(JTA) — Lou Reed’s death on Sunday has made me think not just of his music but of his life, and specifically about when his life and mine briefly intersected, back when my brother Frank and I entertained him at our parents’ Philadelphia home, unbeknownst to mom and dad.
It was 1969 and Frank, then in high school, was covering rock music for a local underground paper, The Distant Drummer, a paper that I, too, used to write for. The Velvet Underground used to play fairly regularly — every six weeks or so, Frank says — at a club called the Second Fret. Frank was friendly with the house band and its manager and got to know Lou Reed and the rest of the Velvets.
So much so that twice Frank brought Reed over to our parents’ Center City brownstone after their gig to party. I don’t recall anything raucous on either occasion. In fact, the first time our parents slept through the whole thing.
It was the end of the summer and I had just returned to Philadelphia after a cross-country drive. Some friends I had traveled with were staying at our house before moving on. I’m not even sure that I went to the Velvets’ gig that night, but Frank was there. Afterward he turned up at home with Lou Reed and (I think) Doug Yule, another member of the band. Frank still can’t figure out why they came.
“I have no idea how that even happened,” he told me. “Why go over to this high school kid’s place were there was no dope and not much to do?“
The stories of Ariel Sharon and Happy Fernandez are a study in contrasts.
Sharon, as we all know, is being kept alive in an Israeli hospital seven years after suffering a massive stroke. He was prime minister at the time, had just dramatically pulled Israel out of Gaza and founded a new centrist political party, Kadima. The man who once was feared and reviled as a ruthless military leader had begun to look and act like, well, a statesman.
And then his body stopped.
Sharon, who is now 84, lies in an Israeli hospital through the wishes of his two sons, who are in charge of his care. A couple of weeks ago came a flurry of stories suggesting that doctors were able to detect “significant” brain activity when he heard familiar voices and was shown family photographs. In an interview last year, Gilad Sharon said that his father sometimes responds to requests and, even though he is fed intravenously, has put on weight.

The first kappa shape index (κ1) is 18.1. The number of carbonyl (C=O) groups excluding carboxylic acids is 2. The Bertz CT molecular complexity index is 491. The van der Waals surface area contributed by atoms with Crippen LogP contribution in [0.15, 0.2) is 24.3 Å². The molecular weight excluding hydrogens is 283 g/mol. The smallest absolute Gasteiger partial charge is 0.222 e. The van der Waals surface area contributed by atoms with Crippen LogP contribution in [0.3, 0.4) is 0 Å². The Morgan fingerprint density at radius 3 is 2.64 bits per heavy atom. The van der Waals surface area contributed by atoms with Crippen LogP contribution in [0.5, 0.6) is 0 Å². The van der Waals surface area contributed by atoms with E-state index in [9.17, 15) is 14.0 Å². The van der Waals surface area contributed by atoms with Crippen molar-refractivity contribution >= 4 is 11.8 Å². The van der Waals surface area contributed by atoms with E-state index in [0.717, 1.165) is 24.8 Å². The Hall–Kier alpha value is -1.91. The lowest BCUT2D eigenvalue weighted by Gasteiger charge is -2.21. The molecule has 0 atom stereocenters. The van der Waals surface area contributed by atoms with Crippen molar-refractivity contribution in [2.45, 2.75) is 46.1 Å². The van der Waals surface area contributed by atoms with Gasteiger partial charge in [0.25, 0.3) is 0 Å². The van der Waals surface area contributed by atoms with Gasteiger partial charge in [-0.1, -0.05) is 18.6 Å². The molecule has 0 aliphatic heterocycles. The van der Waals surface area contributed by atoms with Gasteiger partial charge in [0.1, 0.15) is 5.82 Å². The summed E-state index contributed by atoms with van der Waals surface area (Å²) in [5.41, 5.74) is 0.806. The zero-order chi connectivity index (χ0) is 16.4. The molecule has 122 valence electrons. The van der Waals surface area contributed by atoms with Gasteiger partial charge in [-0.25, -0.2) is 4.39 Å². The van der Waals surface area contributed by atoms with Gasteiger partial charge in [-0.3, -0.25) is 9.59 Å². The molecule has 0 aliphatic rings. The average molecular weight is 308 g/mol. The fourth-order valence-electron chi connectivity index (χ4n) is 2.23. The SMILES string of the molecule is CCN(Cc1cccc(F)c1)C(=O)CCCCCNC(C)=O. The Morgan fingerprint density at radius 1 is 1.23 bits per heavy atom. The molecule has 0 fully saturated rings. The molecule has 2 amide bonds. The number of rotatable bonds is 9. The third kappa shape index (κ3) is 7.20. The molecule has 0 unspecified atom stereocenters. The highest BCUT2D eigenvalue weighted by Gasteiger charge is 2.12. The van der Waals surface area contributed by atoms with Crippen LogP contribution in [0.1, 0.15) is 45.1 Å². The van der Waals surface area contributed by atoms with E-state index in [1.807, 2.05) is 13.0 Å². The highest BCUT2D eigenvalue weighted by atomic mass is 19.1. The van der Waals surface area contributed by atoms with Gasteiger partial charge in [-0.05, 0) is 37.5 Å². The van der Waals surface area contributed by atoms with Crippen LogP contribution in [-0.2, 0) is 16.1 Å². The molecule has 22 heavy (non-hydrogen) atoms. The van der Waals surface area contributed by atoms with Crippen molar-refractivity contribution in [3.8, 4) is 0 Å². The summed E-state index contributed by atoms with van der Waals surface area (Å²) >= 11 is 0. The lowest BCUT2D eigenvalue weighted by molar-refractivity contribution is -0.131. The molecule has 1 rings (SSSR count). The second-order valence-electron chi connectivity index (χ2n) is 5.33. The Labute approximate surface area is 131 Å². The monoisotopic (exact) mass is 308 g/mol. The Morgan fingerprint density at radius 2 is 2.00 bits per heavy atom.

But the chances of him regaining any sort of normal human function are, his doctors say, very, very slim.
Contrast that with the way Happy Fernandez’s family dealt with her massive stroke.
Fernandez was an extraordinarily brave and smart woman known to just about everyone in Philadelphia for a long life of service, first as an education and peace activist, then as a city councilwoman, and finally as president of Moore College of Art & Design. Though deeply wedded to her Christian faith, and married to an ordained minister, a celebration of her life was held in a large synagogue, reflecting her family’s interest in religions beyond their own faith.
The first national conference of the BDS movement, going on now at the University of Pennsylvania, has certainly riled up people on all sides of this controversial topic, as our Naomi Zeveloff reports here.
Let’s put aside for a moment whether this movement to boycott, divest from and sanction Israel is about undoing the Israeli occupation of Palestinian territory or eliminating Israel as a Jewish state. (I fear the latter). But one thing ought to be clear: If our adherence to the principle of free speech means that Penn was right to allow the conference to take place — and I think the university was right — then the conference organizers ought to treat all members of the media equally.
It’s not for PennBDS, or any other self-appointed arbiter, to decide who gets to cover a newsworthy event. Unfortunately, that’s what happened to the Jewish Exponent, the newspaper covering the Jewish community in the Philadelphia area.